Let’s be honest you are either a tea person, or a coffee person, but a great cup of tea can certainly soothe the soul. Imagine my excitement when I found that British Tea brand Tetley are making some serious inroads in to South Africa.
Established in Britain in 1837 and brewed from some of the world’s finest teas, the brand is steeped in history. Since joining the Tata Global Beverages family in 2000, Tetley has gone from strength to strength.
Today it’s the second largest tea brand in the world, and one of the UK’s top teas. In fact, every day millions of cups of Tetley tea are enjoyed in 40 countries across the globe – including South Africa
So, let us start at the very beginning. Tea tasting is a serious business – and, like wine tasting, there is also an art to tea tasting. I recently got to meet the Director and one of the founding members of Joekels tea, Johnathan Kelsey, who has become a master of this art.
The story of how he got involved in this skill is inspirational. As a child of around 8 years he watched a program on TV about a tea taster and thought it interesting, years later he applied for a job as a Trainee Tea Taster and today he is master of this art.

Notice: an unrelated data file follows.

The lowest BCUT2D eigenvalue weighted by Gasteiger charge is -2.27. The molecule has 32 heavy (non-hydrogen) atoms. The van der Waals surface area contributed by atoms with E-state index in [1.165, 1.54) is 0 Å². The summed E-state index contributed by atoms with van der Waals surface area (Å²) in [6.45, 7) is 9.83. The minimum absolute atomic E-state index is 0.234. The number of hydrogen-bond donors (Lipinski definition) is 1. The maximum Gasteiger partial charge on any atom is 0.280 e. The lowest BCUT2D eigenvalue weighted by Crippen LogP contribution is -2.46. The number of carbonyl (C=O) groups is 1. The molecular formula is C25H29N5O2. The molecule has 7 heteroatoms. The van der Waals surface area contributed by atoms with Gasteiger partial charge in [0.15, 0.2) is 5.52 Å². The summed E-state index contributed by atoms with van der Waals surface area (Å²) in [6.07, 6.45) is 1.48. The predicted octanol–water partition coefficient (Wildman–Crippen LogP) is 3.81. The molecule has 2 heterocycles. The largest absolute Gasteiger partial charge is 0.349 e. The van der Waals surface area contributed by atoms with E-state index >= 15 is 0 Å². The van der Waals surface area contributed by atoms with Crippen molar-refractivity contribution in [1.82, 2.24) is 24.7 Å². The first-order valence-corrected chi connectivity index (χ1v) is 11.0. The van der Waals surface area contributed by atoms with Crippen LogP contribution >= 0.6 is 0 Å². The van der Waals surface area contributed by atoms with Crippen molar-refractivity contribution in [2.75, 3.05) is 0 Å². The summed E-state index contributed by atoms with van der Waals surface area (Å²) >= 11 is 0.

With his tongue and taste buds being the most important part of his business, Jonathan has insured them for a cool R 5million and to continue his tea tasting legacy, he has three apprentices in training.
According to Jonathan the main factors to look for in a good tea blend for our South African market is briskness, broadness and flavour.
Here are the steps and what to look for when mastering the art of tea tasting:
1. Consistency – this refers to the colour, texture and scent of the leaves. Good tea will be consistent across all the layers and not just some of them. Pay attention to what you can see in the leaves and take note of any obvious characteristics like shape and shades.
2. Look at the infusion – what colours do you notice and is the brew milky or clear? Is there an oil like film? Examine the liquid and take notes, there is a reason for the way it looks..
3. Get scent-sational – smell the tea and try and pick up what aromas you should be getting on your nose, is it grassy, earthy, fruity or nutty? The options are endless so smell away.
4. Taste it – what are the first notes that you get on your tongue? Is there a certain mouthfeel. Do the flavours develop over time or do you experience an aftertaste? Some flavours may be delicate and some may linger longer than ours.